6 Oct 2021 4:16 AM GMT
Astonished at the five rounds of litigation initiated by a litigant(and his successors) over five decades to stall the execution of a civil decree, the Supreme Court remarked that it was a fit case to be included in the law school syllabus as a study material for students to get equipped with various provisions of the Civil Procedure Code relating to execution."...the case on hand is fit to...
Astonished at the five rounds of litigation initiated by a litigant(and his successors) over five decades to stall the execution of a civil decree, the Supreme Court remarked that it was a fit case to be included in the law school syllabus as a study material for students to get equipped with various provisions of the Civil Procedure Code relating to execution.
"...the case on hand is fit to be included in the syllabus of a law school as a study material for students to get equipped with the various provisions of the Code relating to execution", the judgment delivered by a bench comprising Justices Hemant Gupta and V Ramasubramanian observed.
The judgment authored by Justice Ramasubramanian is interspersed with several witty remarks on the nature of litigation. The party managed to disingenuously invoke the provisions of the Civil Procedure Code at various stages to stall the execution proceedings in a decree passed in a money suit filed in 1971 for recovery of a sum of Rs 3000.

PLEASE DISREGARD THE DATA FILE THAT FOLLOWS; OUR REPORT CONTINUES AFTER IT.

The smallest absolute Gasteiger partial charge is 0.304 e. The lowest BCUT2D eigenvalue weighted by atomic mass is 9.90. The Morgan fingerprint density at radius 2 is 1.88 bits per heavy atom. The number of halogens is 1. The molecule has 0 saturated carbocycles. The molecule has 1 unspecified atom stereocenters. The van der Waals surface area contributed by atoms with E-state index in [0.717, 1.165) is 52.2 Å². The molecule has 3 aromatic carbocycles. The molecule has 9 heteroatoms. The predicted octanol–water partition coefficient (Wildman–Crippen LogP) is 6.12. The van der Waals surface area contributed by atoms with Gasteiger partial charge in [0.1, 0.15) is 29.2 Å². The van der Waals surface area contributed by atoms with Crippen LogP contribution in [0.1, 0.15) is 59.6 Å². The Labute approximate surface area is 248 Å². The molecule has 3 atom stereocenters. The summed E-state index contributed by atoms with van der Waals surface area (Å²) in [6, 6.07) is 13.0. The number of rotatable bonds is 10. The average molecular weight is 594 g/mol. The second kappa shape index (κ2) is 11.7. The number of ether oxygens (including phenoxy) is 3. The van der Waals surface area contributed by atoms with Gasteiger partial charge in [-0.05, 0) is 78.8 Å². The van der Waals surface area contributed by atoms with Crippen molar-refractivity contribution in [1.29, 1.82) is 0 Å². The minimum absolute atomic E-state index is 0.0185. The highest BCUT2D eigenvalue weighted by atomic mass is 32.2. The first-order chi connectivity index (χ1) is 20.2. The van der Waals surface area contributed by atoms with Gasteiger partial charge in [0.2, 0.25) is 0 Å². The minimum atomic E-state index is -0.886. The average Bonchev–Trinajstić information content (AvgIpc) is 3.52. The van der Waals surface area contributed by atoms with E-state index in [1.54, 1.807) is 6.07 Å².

"..this appeal arises out of the fifth round of litigation at the stage of execution of a simple money decree and we wish that it is the knock out round", the Supreme Court judgment stated at the outset.
The judgment compared the party to the "tireless Vikramaditya, who made repeated attempts to capture 'Betal'".
The suit was filed in 1971 against one Sasadhar Biswas (predecessor of appellants before the Supreme Court) in 1971 for recovering an amount of Rs.3000. It was decreed ex-parte in 1974.
Execution proceedings were filed in 1975 against the property of Biswas. After sale proclamation was filed against his property measuring approximately 7450 Sq.ft, Biswas filed an application to set aside the sale proclamation alleging "material irregularity and fraud" in issuing the proclamation. It got dismissed.
Auction sale was held in 1979 for a bid amount of Rs 5500.After this the first round of litigation started. Biswas filed an application under Order XXI, Rule 90 read with Section 152 of the Code praying for setting aside the auction sale on the ground of irregularities in the sale proclamation.
While this application was pending, Biswas entered into a compromise with the auction purchasers. But he did not deposit the entire amount. However, the Court closed the execution proceedings recording full satisfaction. Against this, auction purchasers filed application. That round of litigation got stretched to the Supreme Court over a period of nearly 13 years. The end result was that the auction sale was confirmed.
Without giving up, the litigant next filed a fresh suit to set aside the auction sale as void. It got dismissed as abated. In parallel, Biswas filed revision petition challenging the sale certificate issued to the auction purchasers, which ultimately got dismissed by the High Court after seven years in 2001.